[«previous next»] — Shankaracarya in India history glossary
Source: The Date of Ādi Śankarāchārya

Adi Shankaracharya (569 BCE) was the greatest philosopher of India who single-handedly demolished the mightiest edifice of the Buddhist philosophy and re-established the authority of ancient philosophy of Upanishads & Vedanta. He was the founder of the theory of Brahmadvaitavada i.e. Non-dualism. He was perhaps the greatest spiritual leader of the world has ever known who re-energized entire country in his short life of 32 years.

India history book cover
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The history of India traces the identification of countries, villages, towns and other regions of India, as well as royal dynasties, rulers, tribes, local festivities and traditions and regional languages. Ancient India enjoyed religious freedom and encourages the path of Dharma, a concept common to Buddhism, Hinduism, and Jainism.

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Languages of India and abroad

Marathi-English dictionary

[«previous next»] — Shankaracarya in Marathi glossary
Source: DDSA: The Molesworth Marathi and English Dictionary

śaṅkarācārya (शंकराचार्य).—m (S śaṅkara & ācārya) The designation of the celebrated teacher of the Wedant philosophy. He is stated to be an incarnation of Shiva. 2 Applied also to the Sunyasi presiding over the several maṭha or colleges established by him.

context information

Marathi is an Indo-European language having over 70 million native speakers people in (predominantly) Maharashtra India. Marathi, like many other Indo-Aryan languages, evolved from early forms of Prakrit, which itself is a subset of Sanskrit, one of the most ancient languages of the world.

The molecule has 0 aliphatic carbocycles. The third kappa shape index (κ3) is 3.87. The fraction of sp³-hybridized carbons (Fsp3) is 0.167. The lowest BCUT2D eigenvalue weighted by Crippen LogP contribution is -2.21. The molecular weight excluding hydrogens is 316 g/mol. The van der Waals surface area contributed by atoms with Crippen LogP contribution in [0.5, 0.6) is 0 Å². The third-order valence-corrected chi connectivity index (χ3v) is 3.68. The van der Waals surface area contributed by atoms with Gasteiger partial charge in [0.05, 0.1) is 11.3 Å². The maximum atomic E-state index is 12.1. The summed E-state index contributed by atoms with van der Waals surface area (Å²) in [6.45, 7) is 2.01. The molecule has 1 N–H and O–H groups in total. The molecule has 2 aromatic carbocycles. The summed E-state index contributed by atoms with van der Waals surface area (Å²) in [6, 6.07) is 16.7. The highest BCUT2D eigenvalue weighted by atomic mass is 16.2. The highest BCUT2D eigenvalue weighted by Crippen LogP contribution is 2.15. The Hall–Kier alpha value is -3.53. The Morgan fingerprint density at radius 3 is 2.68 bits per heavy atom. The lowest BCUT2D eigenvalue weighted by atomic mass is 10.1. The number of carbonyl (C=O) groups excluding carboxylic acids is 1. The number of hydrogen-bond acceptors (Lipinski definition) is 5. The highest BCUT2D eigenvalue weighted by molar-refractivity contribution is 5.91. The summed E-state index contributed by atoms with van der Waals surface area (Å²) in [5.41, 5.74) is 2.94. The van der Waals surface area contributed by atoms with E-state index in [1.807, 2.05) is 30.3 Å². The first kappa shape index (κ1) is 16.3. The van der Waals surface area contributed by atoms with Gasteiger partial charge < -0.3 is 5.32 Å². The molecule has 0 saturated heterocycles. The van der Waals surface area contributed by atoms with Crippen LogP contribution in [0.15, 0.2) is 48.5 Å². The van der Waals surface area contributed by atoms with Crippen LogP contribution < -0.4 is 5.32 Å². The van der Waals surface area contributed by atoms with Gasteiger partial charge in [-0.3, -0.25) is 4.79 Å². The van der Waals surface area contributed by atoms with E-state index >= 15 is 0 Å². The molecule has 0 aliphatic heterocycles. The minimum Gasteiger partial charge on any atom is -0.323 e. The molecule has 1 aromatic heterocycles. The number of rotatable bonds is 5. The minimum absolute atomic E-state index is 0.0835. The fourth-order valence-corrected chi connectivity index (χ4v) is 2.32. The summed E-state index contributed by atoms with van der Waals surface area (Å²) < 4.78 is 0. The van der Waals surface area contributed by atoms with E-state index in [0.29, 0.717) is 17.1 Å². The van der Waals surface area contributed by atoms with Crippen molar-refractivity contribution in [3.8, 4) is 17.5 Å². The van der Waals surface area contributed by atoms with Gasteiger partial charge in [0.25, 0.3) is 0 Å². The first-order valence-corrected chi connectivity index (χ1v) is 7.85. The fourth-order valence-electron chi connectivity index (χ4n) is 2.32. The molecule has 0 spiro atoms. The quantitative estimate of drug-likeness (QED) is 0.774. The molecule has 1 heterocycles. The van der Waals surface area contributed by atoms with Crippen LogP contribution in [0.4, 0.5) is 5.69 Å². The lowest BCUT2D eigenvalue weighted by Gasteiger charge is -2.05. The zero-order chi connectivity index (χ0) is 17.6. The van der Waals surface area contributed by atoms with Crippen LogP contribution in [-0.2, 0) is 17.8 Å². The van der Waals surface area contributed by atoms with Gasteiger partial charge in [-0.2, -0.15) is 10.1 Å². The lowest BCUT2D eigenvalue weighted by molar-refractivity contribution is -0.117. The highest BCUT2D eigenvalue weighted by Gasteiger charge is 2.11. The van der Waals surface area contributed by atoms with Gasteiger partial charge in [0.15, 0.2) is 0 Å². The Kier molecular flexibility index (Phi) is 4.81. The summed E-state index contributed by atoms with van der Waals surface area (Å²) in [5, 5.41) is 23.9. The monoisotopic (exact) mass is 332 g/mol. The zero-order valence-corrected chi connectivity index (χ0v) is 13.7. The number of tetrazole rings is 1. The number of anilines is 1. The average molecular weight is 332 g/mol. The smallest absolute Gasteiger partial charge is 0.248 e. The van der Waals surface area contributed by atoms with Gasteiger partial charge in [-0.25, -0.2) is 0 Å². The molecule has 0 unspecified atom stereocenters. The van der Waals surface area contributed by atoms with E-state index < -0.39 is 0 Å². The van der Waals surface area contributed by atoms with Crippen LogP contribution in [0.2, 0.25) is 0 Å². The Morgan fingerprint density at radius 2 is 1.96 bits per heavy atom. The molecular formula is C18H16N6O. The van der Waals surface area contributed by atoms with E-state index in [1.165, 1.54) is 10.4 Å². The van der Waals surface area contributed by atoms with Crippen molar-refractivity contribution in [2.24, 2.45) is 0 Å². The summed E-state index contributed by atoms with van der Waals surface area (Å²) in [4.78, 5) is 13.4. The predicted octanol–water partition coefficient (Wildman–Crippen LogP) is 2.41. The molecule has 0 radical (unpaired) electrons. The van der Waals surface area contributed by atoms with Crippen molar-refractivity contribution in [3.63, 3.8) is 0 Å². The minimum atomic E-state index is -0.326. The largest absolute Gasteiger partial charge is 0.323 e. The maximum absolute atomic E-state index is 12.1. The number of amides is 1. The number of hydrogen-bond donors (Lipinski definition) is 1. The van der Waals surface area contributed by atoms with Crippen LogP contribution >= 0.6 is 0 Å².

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Sanskrit dictionary

[«previous next»] — Shankaracarya in Sanskrit glossary
Source: Cologne Digital Sanskrit Dictionaries: Aufrecht Catalogus Catalogorum

1) Śaṅkarācārya (शङ्कराचार्य) as mentioned in Aufrecht’s Catalogus Catalogorum:—son of Śivaguru, pupil of Govindācārya, who was a pupil of Gauḍapāda. He was guru of Pādapadma Hall. p. 88, of Saccidānda Sarasvatī Hall. p. 104, of Sureśvarācārya or Viśvarūpācārya Hall. p. 110. Of the treatises attributed to him hardly the third part is his own. The following enumeration contains probably some repetitions, and, considering that every paltry stotra is assigned to him, many more omissions: Acyutāṣṭaka. Ajapāgāyatrīpuraścaraṇapaddhati. Ajñānabodhinī, a